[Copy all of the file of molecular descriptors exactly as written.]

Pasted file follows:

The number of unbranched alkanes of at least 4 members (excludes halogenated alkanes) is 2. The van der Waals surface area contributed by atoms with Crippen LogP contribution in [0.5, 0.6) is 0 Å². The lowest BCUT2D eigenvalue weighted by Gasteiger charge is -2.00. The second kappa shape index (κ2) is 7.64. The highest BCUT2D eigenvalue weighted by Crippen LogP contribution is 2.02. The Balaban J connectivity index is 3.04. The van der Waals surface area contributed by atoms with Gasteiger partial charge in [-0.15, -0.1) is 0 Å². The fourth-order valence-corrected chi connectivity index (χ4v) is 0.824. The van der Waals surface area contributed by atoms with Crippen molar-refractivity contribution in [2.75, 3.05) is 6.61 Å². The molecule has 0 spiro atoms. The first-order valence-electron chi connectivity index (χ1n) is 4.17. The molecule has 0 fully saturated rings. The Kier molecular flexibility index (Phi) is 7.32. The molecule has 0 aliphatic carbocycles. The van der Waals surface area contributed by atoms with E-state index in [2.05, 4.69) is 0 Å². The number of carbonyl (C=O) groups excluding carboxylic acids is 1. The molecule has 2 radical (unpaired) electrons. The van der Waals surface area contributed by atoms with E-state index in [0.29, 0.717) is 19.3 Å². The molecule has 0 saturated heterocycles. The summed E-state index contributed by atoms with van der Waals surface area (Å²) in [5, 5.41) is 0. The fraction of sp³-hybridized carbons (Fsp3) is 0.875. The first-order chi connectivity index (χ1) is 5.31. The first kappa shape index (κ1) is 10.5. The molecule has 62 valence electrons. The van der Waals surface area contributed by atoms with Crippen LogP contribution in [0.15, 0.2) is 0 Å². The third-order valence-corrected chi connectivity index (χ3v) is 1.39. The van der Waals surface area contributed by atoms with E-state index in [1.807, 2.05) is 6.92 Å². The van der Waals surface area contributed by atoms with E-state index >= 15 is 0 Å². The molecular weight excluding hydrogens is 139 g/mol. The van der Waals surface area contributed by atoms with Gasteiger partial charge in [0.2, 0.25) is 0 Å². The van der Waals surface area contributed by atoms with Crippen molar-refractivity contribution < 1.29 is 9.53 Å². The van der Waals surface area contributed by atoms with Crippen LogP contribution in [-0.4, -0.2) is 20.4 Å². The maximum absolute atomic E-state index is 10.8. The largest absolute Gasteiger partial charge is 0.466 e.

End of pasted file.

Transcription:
The number of unbranched alkanes of at least 4 members (excludes halogenated alkanes) is 2. The van der Waals surface area contributed by atoms with Crippen LogP contribution in [0.5, 0.6) is 0 Å². The lowest BCUT2D eigenvalue weighted by Gasteiger charge is -2.00. The second kappa shape index (κ2) is 7.64. The highest BCUT2D eigenvalue weighted by Crippen LogP contribution is 2.02. The Balaban J connectivity index is 3.04. The van der Waals surface area contributed by atoms with Gasteiger partial charge in [-0.15, -0.1) is 0 Å². The fourth-order valence-corrected chi connectivity index (χ4v) is 0.824. The van der Waals surface area contributed by atoms with Crippen molar-refractivity contribution in [2.75, 3.05) is 6.61 Å². The molecule has 0 spiro atoms. The first-order valence-electron chi connectivity index (χ1n) is 4.17. The molecule has 0 fully saturated rings. The Kier molecular flexibility index (Phi) is 7.32. The molecule has 0 aliphatic carbocycles. The van der Waals surface area contributed by atoms with E-state index in [2.05, 4.69) is 0 Å². The number of carbonyl (C=O) groups excluding carboxylic acids is 1. The molecule has 2 radical (unpaired) electrons. The van der Waals surface area contributed by atoms with E-state index in [0.29, 0.717) is 19.3 Å². The molecule has 0 saturated heterocycles. The summed E-state index contributed by atoms with van der Waals surface area (Å²) in [5, 5.41) is 0. The fraction of sp³-hybridized carbons (Fsp3) is 0.875. The first-order chi connectivity index (χ1) is 5.31. The first kappa shape index (κ1) is 10.5. The molecule has 62 valence electrons. The van der Waals surface area contributed by atoms with Crippen LogP contribution in [0.15, 0.2) is 0 Å². The third-order valence-corrected chi connectivity index (χ3v) is 1.39. The van der Waals surface area contributed by atoms with E-state index in [1.807, 2.05) is 6.92 Å². The van der Waals surface area contributed by atoms with E-state index >= 15 is 0 Å². The molecular weight excluding hydrogens is 139 g/mol. The van der Waals surface area contributed by atoms with Gasteiger partial charge in [0.2, 0.25) is 0 Å². The van der Waals surface area contributed by atoms with Crippen molar-refractivity contribution < 1.29 is 9.53 Å². The van der Waals surface area contributed by atoms with Crippen LogP contribution in [-0.4, -0.2) is 20.4 Å². The maximum absolute atomic E-state index is 10.8. The largest absolute Gasteiger partial charge is 0.466 e.